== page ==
Scoozzi Trattoria and Wine Bar for Italian, Ibiza for Spanish, Thali for Indian, Bentara for Malaysian, Union League Cafe for French, Bespoke for International, Zinc for Modern American, Miso for Japanese and Pacifico for Nuevo Latino.
After hours of walking and browsing, we were ready for some Latino fare. So we stepped into Pacifico. Cheerful décor, pleasant staff and a wide selection of dishes welcomed us. If you order the guacamole dip while waiting, don’t be surprised if fresh avocados are crushed right in front of you in a stone bowl.
My grilled Yellow Fin Tuna arrived on a bed of red quinoa, arugula, sweet plantain and shiitake mushroom salad resting in a pool of saffron-basil-mojito sauce. The fish had the right temperature and the presentation was impeccable, as could be expected from the house of celebrity chef Rafael Palomino.
My husband opted for the grilled Chino Latino Boneless Chicken topped with cilantro pesto and surrounded with fingerling potatoes, chorizo, tomato and zucchini hash.
Not-so-fast Fast Food
But New Haven is not all about fancy food either. It is famous for being home to the best in pizzas and hamburgers. You can have your pick from Pepe’s (The Original Frank Pepe Pizzeria Napoletan) or Sally’s Apizza, each of which have been touted as America’s best at one time or other.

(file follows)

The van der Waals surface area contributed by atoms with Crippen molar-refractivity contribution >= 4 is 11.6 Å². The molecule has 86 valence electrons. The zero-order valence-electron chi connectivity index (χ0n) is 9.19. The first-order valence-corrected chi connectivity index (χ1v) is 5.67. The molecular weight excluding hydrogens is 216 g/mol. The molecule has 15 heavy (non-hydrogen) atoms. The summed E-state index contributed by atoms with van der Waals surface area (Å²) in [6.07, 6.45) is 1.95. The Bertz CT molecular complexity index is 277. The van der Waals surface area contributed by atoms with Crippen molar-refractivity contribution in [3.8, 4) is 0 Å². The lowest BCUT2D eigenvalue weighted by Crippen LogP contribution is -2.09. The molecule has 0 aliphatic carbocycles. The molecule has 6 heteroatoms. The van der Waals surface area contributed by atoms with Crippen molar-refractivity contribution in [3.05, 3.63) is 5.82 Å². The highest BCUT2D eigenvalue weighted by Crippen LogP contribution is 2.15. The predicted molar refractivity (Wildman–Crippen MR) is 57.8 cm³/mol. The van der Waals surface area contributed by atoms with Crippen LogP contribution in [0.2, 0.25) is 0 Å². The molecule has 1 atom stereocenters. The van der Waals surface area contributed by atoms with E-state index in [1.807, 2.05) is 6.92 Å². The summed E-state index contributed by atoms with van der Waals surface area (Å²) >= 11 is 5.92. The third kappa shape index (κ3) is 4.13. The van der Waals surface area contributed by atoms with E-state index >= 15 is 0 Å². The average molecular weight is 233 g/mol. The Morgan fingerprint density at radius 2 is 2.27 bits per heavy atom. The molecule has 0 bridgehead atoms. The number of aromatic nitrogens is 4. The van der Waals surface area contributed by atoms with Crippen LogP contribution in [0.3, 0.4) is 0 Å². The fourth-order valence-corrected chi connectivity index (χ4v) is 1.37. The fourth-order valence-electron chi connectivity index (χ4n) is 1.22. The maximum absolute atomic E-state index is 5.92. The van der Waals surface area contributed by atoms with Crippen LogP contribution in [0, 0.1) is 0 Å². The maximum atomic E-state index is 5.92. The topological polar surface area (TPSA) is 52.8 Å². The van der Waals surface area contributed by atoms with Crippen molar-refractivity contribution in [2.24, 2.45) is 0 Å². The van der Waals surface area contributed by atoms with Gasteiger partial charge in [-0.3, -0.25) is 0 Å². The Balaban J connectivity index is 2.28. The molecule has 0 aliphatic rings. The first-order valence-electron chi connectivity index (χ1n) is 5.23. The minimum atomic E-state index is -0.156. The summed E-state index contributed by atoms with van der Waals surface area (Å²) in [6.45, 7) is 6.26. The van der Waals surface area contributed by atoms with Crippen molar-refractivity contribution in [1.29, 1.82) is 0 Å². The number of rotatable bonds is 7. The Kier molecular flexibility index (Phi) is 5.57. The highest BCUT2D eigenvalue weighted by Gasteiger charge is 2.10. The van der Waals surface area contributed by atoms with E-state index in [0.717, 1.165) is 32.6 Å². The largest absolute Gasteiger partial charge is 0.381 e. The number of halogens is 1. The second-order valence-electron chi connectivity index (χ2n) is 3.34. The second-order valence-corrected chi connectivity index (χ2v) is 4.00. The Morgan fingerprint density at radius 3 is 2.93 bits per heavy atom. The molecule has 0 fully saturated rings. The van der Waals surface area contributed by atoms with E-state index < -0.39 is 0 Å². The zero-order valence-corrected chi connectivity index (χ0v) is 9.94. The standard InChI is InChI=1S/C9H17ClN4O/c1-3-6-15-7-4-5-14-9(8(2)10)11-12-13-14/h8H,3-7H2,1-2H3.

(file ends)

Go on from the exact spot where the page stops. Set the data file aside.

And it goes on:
But don’t attempt a visit if you are in a rush… waiting is a part of New Haven’s pizza tradition. If you are into the thin crust variety, drop in at Sally’s but carry enough cash. They don’t accept credit cards and are closed on Mondays.
Though debated widely, Louis’ Lunch, relocated on Crown Street, is considered to be the birthplace of the hamburger. Waiting is mandatory as each patty is broiled vertically in the original cast iron grill like in the olden days. Also, credit cards are not accepted and the place is closed on Sundays and Mondays. I found the hours for the rest of the week to be quite erratic so please check the link given above before going.
Leaving New Haven
As is common with most cities with college campuses, New Haven displays a subtle blend of sophistication, culture and world cuisine. Shops, galleries, theatre, concerts, symphonies and a bustling night-life keep the city alive while history gives it character.
It is difficult to leave such a spirited city without promising to go back for more. And go back I will.